Energy Deregulation Reduces Your Costs
In the late 1990s, the federal government and 22 states began implementing energy deregulation. That meant consumers would be able to choose their electricity and natural gas suppliers. In theory, competition would bring down prices and make the energy system more efficient.
That didn’t happen.
Prices rose and many states backtracked. Now, 20 years later, some states are achieving those original goals.
One way to see how your household can benefit is to use Digital Landing to find energy services for your household.
Why Energy Deregulation?
The U.S. started deregulating industries in the 1970s. The idea was to promote competition and the results were often very positive. “Electricity Deregulation” by Barbara S. Haskew and Reuben Kyle from the Middle Tennessee University website, gives some background. Banking, telephone, airlines and broadcasting are examples of deregulation where prices decreased and customers received more choice.
By the 1990s, energy prices were soaring and energy deregulation seemed to be the answer. Authorities realized that consumers could not easily change their connections to the electric grid or the gas pipelines, but power generation and gas supply could be deregulated. The distribution system would stay a public utility, but customers would still be able to choose their power or gas wholesalers. The wholesalers would buy energy in large quantities and send it through the distribution networks to their customers.
Why It Didn’t Work
At first, prices rose. Power generation and gas supply were already fairly efficient and introducing wholesalers as new middlemen increased costs. The Electricity Forum’s “Electricity Deregulation Explained” discusses some of the problems on the electricity side, but similar concerns applied to natural gas. Many states backtracked from energy deregulation and started imposing restrictions and limits, effectively re-regulating the industry.
The energy market was highly structured and adapted to its regulatory regime. States found that removing the regulations didn’t automatically result in a free market. The huge investments required, together with existing debt loads, hampered real competition. Some wholesalers engaged in anti-competitive practices.
A further complication was that the infrastructure for competitive distribution did not exist. The power grid and gas pipelines were designed to get energy from one particular source to a group of consumers. If some of these consumers decided to buy energy from another source, the distribution networks could not handle the volume and bottlenecks developed. The whole concept needed more work.
States took different approaches with varying results. Some were successful in implementing energy deregulation policies that allowed free choice in both gas and electricity. Some have not deregulated at all. Many are at some stage in between, with some consumers having a choice in either gas or electricity.
Since 2010, the tendency has been for more successful energy deregulation. Forbes describes why in the article, “Electric Deregulation Finally Takes Off.” One reason has been the recession of 2008 and 2009, which reduced energy consumption. With excess energy in the system, competitive forces finally came into play to cut prices in many areas.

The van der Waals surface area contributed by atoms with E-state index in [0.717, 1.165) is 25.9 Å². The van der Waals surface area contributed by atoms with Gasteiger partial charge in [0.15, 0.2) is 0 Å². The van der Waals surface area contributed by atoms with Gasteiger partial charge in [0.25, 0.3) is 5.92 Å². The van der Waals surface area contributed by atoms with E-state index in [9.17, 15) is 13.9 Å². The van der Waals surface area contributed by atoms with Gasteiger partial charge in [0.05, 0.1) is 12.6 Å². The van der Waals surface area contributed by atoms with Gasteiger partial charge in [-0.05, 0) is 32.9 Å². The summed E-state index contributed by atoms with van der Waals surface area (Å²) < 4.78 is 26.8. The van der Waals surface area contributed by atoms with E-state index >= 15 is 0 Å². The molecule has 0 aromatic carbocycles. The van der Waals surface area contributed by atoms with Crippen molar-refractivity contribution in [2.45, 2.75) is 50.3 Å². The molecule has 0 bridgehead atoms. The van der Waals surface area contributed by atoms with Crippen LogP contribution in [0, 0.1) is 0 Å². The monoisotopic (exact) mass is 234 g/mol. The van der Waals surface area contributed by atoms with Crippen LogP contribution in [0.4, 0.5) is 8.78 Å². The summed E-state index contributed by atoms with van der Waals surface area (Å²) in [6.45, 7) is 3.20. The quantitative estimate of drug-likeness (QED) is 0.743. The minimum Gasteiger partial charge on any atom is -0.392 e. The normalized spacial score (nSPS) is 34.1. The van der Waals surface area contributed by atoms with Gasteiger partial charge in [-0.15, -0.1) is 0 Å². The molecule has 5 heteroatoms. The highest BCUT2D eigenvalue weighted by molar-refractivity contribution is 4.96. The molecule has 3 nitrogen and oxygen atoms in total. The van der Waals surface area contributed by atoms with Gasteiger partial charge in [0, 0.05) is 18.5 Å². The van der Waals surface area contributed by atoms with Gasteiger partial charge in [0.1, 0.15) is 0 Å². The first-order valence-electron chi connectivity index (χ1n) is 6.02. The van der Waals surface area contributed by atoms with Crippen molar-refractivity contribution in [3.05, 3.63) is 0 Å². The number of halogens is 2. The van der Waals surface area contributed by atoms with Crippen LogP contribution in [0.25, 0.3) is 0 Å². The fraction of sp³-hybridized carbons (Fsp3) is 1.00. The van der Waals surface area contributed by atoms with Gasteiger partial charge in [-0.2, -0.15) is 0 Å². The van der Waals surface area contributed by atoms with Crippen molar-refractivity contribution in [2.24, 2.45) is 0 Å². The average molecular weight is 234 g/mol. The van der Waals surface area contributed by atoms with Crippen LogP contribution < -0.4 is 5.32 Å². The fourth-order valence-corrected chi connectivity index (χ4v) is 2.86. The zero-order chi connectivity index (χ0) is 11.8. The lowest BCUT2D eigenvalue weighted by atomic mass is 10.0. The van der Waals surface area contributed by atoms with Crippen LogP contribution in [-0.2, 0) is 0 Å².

Technology has played a big role. With smart meters and flexible supplies, customers can tailor their electricity use to consume less power during peak periods. This frees up more expensive peak power and drives down the price. Suppliers offer rate packages matching the customer use profile. Technology is creating and taking advantage of system efficiencies that were previously unavailable to residential consumers.
States learned from their negative experiences early in energy deregulation and have put in place structures that promote competition while keeping an orderly market. They can recognize when the pre-conditions for effective deregulation exist in a particular area and many are deregulating in stages.
How You Can Benefit
Energy use is a major expense for many households. Heating, air conditioning, hot water, cooking, washing and drying make up the major energy loads of a typical home. The cost of these activities varies greatly, depending on where you live and who supplies your energy. The cost of gas is going down due to increased supplies. Electricity costs vary depending on how the supplier generates power. You may live in a deregulated state with free choice, with some choice in a partly deregulated area or your energy suppliers may still have monopolies.
Overall, as of September 2012, the northeast and southwest is mostly deregulated to varying degrees. In the south, only Georgia and Florida have deregulation and they only have it for gas. The rest of the country is a patchwork of deregulation. But the situation is changing rapidly. As energy prices drop in states with deregulation, more states will add more free markets.
One way to find out whether you have a choice for electricity and natural gas suppliers is to check the Digital Landing Shop page, which details who your energy suppliers are, based on the address of your home.
When some areas first receive free choice in electricity, up to one-quarter of customers rapidly change suppliers with price as a big reason. You might be able to save substantial amounts by talking with the suppliers in your area. One may offer a good fit for your pattern of energy use — and at a reduced price.
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